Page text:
I can take it down. It'll be just like shooting whomp-rats in Beggar's Canyon back home. Remember the little bit I pointed out to you about Ron Paul comparing Huckabee's cross to a quote about the rise of Fascism? Here's a refresher (http://www.alternet.org/blogs/election08/71066/) from Alter-Net:

This isn't your ordinary Happy Holidays event. Huckabee let's loose the Christian spirit, saying "what really matters is the celebration of the birth of Jesus Christ." The ad also features a bookshelf in the background that appears to some like a "floating cross." The ad is a not-too-subtle play to Iowa value voters, who cringe at what they view as an increasingly secularized holiday.

Asked about the ad today, Ron Paul decried Huckabee's religious iconography with his own veiled reference on Fox and Friends:

"It reminds me of what Sinclair Lewis once said. He says, 'when fascism comes to this country, it will be wrapped in the flag, carrying a cross.' Now I don't know whether that's a fair assessment or not, but you wonder about using a cross, like he is the only Christian or implying that subtly. So, I don't think I would ever use anything like that."

Here's the actual ad. Do you agree?


And here's the video of Dr Paul's reaction so you can see for yourself:


James Pinkerton at Newsday.com thinks (http://www.newsday.com/news/columnists/ny-oppink5508038dec20,0,7299879.column)it's a cheap shot:

Is Mike Huckabee a fascist? That's the insinuation from Ron Paul, one of Huckabee's rivals for the Republican presidential nomination.

And it's a cheap shot. One needn't agree with, or even like, Huckabee to know that throwing around the f-word "fascism" is a low blow.

You've all heard of Don Black, haven't you? He's the white supremist leader of Stormfront who recently donated $500 to the Ron Paul campaign.

The campaign says they won't give it back, Jesse Benton saying, "Dr. Paul stands for freedom, peace, prosperity and inalienable rights. If someone with small ideologies happens to contribute money to Ron, thinking he can influence Ron in any way, he's wasted his money. Ron is going to take the money and try to spread the message of freedom. And that's $500 less that this guy has to do whatever it is that he does."

It's a good point, but the real surprising point is made by the ironically named Black himself. The Associated Press reports (http://ap.google.com/article/ALeqM5hp_7eNYJJfvcUXW2po0M40ePbMeQD8TKOQHG0):

Black said he supports Paul's stance on ending the war in Iraq, securing U.S. borders and his opposition to amnesty for illegal immigrants.

"We know that he's not a white nationalist. He says he isn't and we believe him, but on the issues, there's only one choice," Black said Wednesday.

"We like his stand on tight borders and opposition to a police state," Black told The Palm Beach Post earlier.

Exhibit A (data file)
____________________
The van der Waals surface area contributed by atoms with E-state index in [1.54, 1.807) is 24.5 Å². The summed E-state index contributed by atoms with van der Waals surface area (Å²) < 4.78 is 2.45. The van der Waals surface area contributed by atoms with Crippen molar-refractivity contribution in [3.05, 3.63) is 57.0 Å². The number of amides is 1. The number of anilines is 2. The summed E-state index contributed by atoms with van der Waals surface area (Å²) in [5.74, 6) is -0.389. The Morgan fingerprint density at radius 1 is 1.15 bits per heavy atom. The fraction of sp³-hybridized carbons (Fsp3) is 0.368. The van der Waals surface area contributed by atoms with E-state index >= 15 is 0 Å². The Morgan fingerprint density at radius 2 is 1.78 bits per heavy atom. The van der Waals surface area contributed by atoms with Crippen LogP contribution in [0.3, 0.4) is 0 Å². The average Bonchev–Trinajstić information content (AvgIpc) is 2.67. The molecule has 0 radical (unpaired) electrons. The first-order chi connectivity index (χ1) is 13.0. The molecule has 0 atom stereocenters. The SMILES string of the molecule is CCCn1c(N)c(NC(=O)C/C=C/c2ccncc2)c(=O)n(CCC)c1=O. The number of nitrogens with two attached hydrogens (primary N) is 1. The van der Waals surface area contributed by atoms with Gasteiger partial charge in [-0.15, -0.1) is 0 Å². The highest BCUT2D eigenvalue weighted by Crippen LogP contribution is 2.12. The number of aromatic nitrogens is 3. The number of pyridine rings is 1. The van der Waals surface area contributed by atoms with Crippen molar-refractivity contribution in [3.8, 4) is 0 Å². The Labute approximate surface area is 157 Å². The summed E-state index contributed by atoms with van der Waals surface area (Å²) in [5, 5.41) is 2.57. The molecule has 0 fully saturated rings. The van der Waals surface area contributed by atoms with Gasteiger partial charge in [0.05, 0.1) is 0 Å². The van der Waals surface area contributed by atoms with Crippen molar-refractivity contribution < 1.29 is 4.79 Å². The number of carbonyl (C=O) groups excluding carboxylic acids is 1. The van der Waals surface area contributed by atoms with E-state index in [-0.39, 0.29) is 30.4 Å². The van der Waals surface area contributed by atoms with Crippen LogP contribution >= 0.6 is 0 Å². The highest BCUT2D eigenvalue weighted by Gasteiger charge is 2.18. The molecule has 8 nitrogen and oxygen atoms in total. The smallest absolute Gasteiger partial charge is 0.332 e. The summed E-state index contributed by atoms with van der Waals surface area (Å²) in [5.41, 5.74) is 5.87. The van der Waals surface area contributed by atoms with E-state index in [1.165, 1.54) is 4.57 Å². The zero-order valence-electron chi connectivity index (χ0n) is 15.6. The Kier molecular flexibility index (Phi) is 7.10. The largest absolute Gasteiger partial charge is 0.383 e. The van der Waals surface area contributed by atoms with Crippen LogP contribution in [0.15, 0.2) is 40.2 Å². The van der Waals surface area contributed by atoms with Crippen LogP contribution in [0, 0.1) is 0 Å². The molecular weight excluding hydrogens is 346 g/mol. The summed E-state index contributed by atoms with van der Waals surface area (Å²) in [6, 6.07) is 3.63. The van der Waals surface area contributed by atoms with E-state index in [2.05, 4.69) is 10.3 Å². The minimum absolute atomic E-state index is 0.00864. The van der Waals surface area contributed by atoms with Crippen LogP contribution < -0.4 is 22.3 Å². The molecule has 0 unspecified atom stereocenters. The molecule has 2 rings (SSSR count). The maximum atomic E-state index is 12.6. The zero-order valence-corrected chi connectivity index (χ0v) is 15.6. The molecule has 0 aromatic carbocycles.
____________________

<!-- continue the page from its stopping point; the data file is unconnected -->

Fair enough, dude. Have a Merry Christmas and welcome to the Revolution, you racist twat!

Yesterday, I reported about Andrew Sullivan (who I will defend no matter what some people have said) endorsing Ron Paul as the Republican candidate for president. Here (http://andrewsullivan.theatlantic.com/the_daily_dish/2007/12/dissent-of-th-3.html) are some people who disagree, and here (http://andrewsullivan.theatlantic.com/the_daily_dish/2007/12/ron-pauls-repub.html) are some people who agree.

In the same magazine, The Atlantic, Megan McArdle deftly proves (http://meganmcardle.theatlantic.com/archives/2007/12/rah_rah_ron_paul.php) how uninformed she is of the positions of Ron Paul:

Much of his persona, sincere or not, seems to boil down to "Foreigners are scary, and people who like foreigners are plotting to take away all your stuff."

Good stuff, Megan, you ignorant bint. But it get's better. Check out the snarky nastiness (http://latimesblogs.latimes.com/washington/2007/12/ron-paulites-do.html) coming out of Andrew Malcom of The Los Angeles Times:

Supporters of Ron Paul should not read this item. Perusing the following paragraphs may cause dizziness, nausea, vomiting, disappointment and renewed anger at political polls, the mainstream media, all institutions holding financial power and anyone not terribly concerned about that mysterious planned highway across Texas that somehow threatens national security...

...Now, here's the news that would drive Paul supporters berserk if any had kept reading down to here, which they haven't: Ron Paul's polling numbers are now plummeting. Yup, going down, down. Once, he got the money to afford TV advertising in the Granite State, his support as measured by these no-doubt fraudulent polls began crumbling.

The new CNN/WMUR New Hampshire Primary Poll out today shows Paul's support falling from its high of 8% in early November to 7% at the start of December and 5% last weekend, when he had his big fundraising success. (The phone survey of 411 random, likely Republican primary voters was between Dec. 13 and 17.)